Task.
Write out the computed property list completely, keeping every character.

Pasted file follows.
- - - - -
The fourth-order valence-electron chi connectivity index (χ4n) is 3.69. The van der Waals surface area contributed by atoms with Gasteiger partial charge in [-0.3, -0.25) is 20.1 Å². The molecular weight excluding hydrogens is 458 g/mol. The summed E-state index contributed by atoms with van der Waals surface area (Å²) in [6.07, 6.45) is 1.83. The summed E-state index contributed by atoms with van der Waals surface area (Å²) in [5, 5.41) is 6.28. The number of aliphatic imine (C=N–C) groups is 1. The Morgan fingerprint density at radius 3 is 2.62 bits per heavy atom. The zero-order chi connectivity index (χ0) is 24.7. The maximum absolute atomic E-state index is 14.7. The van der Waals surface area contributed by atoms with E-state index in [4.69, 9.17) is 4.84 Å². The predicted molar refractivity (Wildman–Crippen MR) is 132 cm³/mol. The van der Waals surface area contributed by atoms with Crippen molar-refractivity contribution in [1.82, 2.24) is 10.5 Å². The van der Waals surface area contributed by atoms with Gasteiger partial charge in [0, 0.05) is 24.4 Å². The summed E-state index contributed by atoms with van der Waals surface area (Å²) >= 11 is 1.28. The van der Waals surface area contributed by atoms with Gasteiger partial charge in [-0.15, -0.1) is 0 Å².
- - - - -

The fourth-order valence-electron chi connectivity index (χ4n) is 3.69. The van der Waals surface area contributed by atoms with Gasteiger partial charge in [-0.3, -0.25) is 20.1 Å². The molecular weight excluding hydrogens is 458 g/mol. The summed E-state index contributed by atoms with van der Waals surface area (Å²) in [6.07, 6.45) is 1.83. The summed E-state index contributed by atoms with van der Waals surface area (Å²) in [5, 5.41) is 6.28. The number of aliphatic imine (C=N–C) groups is 1. The Morgan fingerprint density at radius 3 is 2.62 bits per heavy atom. The zero-order chi connectivity index (χ0) is 24.7. The maximum absolute atomic E-state index is 14.7. The van der Waals surface area contributed by atoms with E-state index in [4.69, 9.17) is 4.84 Å². The predicted molar refractivity (Wildman–Crippen MR) is 132 cm³/mol. The van der Waals surface area contributed by atoms with Crippen molar-refractivity contribution in [1.82, 2.24) is 10.5 Å². The van der Waals surface area contributed by atoms with Gasteiger partial charge in [0, 0.05) is 24.4 Å². The summed E-state index contributed by atoms with van der Waals surface area (Å²) >= 11 is 1.28. The van der Waals surface area contributed by atoms with Gasteiger partial charge in [-0.15, -0.1) is 0 Å².